A previously considered benign ECG finding – left anterior fascicular block – may be an ‘important predictor’ of subsequent cardiovascular disease or death, according to researchers.
US researchers looked at 1,664 individuals without overt cardiovascular disease, hypertension and diabetes and a diagnosis of LAFB. LAFB wasdefined as a QRS axis between -45 degrees and -90 degrees and QRS duration of less than 0.12 seconds in the absence of left ventricular hypertrophy, inferior myocardial infarction, and ventricular pre-excitation on the baseline ECG.
After adjusting for age, sex, race, BMI, systolic BP, smoking, alcohol consumption, income and study centre, individuals with LAFB had a 89% increased risk of atrial fibrillation, a 143% increased risk of congestive heart failure and a 57% increased risk of death, compared with those with a normal ECG.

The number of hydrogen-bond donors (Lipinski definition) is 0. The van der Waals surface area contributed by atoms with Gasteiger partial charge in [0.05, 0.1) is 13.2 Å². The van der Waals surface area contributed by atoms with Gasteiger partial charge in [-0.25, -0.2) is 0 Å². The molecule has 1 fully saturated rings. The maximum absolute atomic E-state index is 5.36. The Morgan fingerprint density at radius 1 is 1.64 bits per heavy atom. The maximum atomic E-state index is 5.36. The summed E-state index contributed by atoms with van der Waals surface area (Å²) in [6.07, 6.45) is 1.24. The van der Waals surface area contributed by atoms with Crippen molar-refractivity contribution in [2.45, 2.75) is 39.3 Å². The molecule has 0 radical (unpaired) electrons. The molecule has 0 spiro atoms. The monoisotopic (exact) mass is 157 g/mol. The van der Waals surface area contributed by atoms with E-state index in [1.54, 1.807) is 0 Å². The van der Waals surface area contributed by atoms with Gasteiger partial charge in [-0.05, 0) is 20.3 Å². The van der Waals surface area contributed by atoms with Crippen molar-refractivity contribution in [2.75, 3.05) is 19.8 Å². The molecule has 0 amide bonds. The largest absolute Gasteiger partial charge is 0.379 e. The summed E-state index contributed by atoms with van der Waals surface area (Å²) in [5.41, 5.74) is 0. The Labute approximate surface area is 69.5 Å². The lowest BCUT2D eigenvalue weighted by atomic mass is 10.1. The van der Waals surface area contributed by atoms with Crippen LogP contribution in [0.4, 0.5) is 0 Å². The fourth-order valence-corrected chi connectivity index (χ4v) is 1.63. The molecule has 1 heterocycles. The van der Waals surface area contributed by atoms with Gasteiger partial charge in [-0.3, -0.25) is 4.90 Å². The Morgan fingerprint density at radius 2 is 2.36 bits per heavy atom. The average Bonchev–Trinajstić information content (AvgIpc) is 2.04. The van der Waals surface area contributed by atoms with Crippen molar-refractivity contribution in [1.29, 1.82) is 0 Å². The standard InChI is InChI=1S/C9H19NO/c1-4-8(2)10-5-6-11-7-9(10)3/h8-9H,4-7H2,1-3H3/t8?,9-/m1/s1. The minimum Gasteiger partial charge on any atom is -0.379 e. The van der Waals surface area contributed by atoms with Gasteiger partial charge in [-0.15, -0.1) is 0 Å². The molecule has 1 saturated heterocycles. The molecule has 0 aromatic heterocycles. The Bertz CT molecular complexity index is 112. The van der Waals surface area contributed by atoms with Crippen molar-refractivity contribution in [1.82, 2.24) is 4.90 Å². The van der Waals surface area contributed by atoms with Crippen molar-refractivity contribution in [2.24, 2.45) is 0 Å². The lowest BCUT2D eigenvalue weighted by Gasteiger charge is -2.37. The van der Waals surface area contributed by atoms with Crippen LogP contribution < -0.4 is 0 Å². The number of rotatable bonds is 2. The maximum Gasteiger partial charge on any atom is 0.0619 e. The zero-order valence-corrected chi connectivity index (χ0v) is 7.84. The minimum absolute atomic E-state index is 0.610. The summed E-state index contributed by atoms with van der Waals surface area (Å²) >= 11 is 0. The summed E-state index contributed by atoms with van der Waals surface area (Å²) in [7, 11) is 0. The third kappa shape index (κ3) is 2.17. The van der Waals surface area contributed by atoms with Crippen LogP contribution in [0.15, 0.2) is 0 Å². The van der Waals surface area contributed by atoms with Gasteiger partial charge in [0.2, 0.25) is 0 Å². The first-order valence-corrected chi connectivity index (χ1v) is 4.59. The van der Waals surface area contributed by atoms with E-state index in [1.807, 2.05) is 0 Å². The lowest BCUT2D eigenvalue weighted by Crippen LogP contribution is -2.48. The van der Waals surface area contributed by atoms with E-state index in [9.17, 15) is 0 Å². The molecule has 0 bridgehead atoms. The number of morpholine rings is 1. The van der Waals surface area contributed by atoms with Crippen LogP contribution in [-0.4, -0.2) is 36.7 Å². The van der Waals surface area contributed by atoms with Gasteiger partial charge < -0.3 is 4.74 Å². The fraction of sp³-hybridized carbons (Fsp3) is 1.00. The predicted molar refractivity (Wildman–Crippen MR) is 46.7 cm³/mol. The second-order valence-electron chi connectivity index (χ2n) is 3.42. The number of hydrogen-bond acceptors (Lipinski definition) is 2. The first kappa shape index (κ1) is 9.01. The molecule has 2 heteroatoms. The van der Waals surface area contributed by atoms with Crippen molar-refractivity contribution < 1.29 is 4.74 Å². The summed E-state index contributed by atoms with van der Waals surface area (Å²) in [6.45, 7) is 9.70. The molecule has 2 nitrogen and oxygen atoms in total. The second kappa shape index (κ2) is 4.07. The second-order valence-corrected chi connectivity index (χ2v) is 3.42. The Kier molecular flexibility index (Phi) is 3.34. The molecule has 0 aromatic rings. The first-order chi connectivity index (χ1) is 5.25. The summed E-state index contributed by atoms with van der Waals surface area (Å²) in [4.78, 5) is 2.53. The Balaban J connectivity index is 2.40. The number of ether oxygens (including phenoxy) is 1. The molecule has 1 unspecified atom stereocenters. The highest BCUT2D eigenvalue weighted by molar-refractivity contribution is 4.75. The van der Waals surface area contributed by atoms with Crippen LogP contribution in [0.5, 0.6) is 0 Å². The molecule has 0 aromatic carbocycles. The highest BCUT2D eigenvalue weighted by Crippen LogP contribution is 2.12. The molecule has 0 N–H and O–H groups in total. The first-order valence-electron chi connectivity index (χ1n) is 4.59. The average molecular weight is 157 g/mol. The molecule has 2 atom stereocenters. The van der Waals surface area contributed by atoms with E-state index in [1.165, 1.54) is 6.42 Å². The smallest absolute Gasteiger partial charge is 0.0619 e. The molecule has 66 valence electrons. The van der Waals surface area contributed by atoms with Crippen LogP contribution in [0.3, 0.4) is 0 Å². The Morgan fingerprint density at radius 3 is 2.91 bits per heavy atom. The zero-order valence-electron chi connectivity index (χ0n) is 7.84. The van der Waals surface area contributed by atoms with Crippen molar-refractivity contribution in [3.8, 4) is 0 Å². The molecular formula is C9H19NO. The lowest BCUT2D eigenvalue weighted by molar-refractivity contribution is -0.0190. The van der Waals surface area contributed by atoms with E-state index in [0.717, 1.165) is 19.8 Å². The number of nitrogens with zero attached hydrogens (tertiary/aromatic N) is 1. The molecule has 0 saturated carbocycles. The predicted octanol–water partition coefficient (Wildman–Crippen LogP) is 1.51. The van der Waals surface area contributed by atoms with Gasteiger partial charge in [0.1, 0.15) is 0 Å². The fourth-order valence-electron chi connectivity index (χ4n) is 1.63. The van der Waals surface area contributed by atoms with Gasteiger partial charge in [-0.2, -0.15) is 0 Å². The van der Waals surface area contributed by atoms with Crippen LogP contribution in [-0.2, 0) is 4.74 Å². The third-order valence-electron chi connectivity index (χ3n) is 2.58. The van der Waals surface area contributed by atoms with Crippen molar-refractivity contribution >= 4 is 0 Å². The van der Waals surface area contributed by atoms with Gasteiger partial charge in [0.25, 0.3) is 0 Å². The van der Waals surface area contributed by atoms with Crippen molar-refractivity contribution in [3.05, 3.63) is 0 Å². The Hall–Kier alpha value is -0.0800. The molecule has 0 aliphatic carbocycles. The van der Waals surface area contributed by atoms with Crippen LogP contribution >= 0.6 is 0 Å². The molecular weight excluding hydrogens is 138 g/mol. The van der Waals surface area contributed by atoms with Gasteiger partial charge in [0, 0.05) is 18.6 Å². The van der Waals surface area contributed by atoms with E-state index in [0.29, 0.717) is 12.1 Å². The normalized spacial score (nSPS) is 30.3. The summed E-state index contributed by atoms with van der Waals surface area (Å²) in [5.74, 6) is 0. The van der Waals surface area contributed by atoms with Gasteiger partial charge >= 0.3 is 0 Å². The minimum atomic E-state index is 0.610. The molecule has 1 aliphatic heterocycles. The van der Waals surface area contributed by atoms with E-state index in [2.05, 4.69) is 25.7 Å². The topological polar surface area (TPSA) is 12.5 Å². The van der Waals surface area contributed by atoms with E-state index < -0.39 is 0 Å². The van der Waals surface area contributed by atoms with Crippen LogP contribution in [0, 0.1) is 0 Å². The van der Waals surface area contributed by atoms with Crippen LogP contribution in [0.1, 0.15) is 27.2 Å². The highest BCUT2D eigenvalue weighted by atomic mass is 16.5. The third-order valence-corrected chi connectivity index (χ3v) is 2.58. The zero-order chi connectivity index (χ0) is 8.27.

LAFB was strongly linked to death from cardiovascular causes, with an adjusted hazard ratio of 2.02.
What does it mean for GPs?
The authors concluded: ‘Given previous histopathological studies, these findings suggest that LAFB may be a clinically relevant marker of an individual’s propensity to left heart fibrosis. Further research is needed to determine if LAFB is an important predictor of consequent adverse outcomes.’